I think what made the difference for me here is that for all of those previous instances, even under the Trump administration, mind you, there was always room for discussion and debate and the ability to mitigate some of the worst possible outcomes, to delay sales until crises had passed, so that they weren’t contributing immediately into a humanitarian crisis, to work with Congress and be confident that once the policy debate had ended in the State Department, there would be a congressional piece to it, too. And Congress generally has stood up in the past repeatedly on matters of human rights and arms sales. What was different here was that there was none of that. There was no debate. There was no space for debate. And there was also no congressional appetite or willingness to have debate.

AMY GOODMAN: There’s going to be a major march in Washington tomorrow. Three hundred fifty people were arrested in Philly. We’re going to play some clips of a major protest in Boston that happened last night. How much does grassroots protest like this, the thousands of people who are protesting around the country, the shutdown of Grand Central by Jewish groups just last Friday night, have on the State Department, on the White House?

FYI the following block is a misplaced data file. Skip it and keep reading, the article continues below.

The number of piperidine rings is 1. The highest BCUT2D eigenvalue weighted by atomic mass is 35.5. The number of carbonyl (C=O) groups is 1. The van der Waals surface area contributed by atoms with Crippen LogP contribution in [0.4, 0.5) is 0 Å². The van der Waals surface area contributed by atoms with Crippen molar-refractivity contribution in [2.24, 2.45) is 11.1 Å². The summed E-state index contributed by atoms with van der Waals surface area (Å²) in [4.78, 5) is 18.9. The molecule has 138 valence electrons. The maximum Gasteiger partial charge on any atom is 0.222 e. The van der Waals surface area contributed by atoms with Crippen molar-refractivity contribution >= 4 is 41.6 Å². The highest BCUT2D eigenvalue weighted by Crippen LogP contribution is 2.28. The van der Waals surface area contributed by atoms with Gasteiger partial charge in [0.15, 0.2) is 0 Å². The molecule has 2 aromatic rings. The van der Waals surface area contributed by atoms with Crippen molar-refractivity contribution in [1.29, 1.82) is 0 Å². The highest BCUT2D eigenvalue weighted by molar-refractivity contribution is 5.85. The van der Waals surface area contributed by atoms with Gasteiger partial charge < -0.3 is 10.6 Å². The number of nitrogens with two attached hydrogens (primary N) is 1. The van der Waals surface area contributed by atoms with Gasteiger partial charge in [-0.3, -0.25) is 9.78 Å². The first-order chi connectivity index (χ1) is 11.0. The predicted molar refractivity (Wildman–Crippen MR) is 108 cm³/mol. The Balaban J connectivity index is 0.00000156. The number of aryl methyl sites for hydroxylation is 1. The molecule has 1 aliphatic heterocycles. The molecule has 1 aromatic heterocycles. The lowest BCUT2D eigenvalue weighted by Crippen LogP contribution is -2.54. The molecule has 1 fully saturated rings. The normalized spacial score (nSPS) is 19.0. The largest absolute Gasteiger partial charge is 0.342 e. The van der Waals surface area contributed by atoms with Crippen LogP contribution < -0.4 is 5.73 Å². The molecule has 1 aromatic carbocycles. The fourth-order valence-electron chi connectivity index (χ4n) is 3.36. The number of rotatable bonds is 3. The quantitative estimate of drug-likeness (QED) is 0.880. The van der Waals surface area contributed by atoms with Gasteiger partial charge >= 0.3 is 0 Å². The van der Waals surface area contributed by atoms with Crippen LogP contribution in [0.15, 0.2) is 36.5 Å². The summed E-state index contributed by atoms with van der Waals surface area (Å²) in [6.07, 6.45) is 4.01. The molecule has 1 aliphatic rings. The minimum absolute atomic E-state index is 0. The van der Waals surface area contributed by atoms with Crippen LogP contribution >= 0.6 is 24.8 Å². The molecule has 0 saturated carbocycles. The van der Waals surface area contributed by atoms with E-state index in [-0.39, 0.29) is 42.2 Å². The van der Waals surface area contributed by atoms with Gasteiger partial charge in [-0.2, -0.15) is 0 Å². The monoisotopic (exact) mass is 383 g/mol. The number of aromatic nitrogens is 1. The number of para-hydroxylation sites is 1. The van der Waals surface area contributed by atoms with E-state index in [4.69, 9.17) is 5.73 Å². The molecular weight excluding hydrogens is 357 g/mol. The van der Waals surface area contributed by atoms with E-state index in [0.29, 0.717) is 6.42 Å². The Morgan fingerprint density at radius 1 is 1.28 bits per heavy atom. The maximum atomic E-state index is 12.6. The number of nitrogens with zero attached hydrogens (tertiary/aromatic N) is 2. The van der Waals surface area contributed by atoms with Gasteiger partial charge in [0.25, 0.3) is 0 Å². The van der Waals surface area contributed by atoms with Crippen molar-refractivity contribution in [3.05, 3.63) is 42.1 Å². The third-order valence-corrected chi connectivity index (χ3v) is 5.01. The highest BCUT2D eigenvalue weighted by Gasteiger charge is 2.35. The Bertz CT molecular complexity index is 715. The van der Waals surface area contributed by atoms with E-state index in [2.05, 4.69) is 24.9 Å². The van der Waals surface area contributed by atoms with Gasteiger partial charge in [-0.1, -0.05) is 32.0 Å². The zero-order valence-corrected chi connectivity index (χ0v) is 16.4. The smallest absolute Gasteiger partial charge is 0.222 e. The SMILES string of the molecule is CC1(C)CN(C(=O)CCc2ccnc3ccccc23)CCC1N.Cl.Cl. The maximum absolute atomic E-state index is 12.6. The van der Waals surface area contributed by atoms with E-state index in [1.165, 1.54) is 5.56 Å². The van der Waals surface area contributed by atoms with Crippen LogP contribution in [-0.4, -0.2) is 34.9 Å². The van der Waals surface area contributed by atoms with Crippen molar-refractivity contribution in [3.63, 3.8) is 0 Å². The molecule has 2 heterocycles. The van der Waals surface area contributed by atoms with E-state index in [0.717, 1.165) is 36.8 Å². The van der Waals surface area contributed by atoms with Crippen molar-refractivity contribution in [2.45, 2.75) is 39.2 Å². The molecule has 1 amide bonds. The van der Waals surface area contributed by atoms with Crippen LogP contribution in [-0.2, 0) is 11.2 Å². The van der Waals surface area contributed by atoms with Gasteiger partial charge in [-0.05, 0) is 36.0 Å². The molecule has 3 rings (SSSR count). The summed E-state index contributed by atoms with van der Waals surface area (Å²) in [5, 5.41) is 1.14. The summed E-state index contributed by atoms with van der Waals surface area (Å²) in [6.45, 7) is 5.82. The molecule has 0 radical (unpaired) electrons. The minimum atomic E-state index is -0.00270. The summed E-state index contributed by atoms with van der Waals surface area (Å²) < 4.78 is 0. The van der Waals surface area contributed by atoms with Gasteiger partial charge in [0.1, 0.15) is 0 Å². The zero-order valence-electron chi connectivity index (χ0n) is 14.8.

JOSH PAUL: So, I don’t think it has much impact on the State Department. And that’s OK, because I think policy processes are meant to happen within a policy framework, [inaudible] and the problem is they’re not happening.

I think it does have an impact on the White House. I think we’ve seen a significant change in tone in the last few weeks, not because there is a sudden deep care, frankly, for Palestinian civilian casualties on their own merits, but because there is a sense that there is a political crisis here developing for the Biden administration, that many people are saying, you know, “We’re just going to sit out the next election. We have lost faith in this White House, in this administration.” So, I think that does have an impact.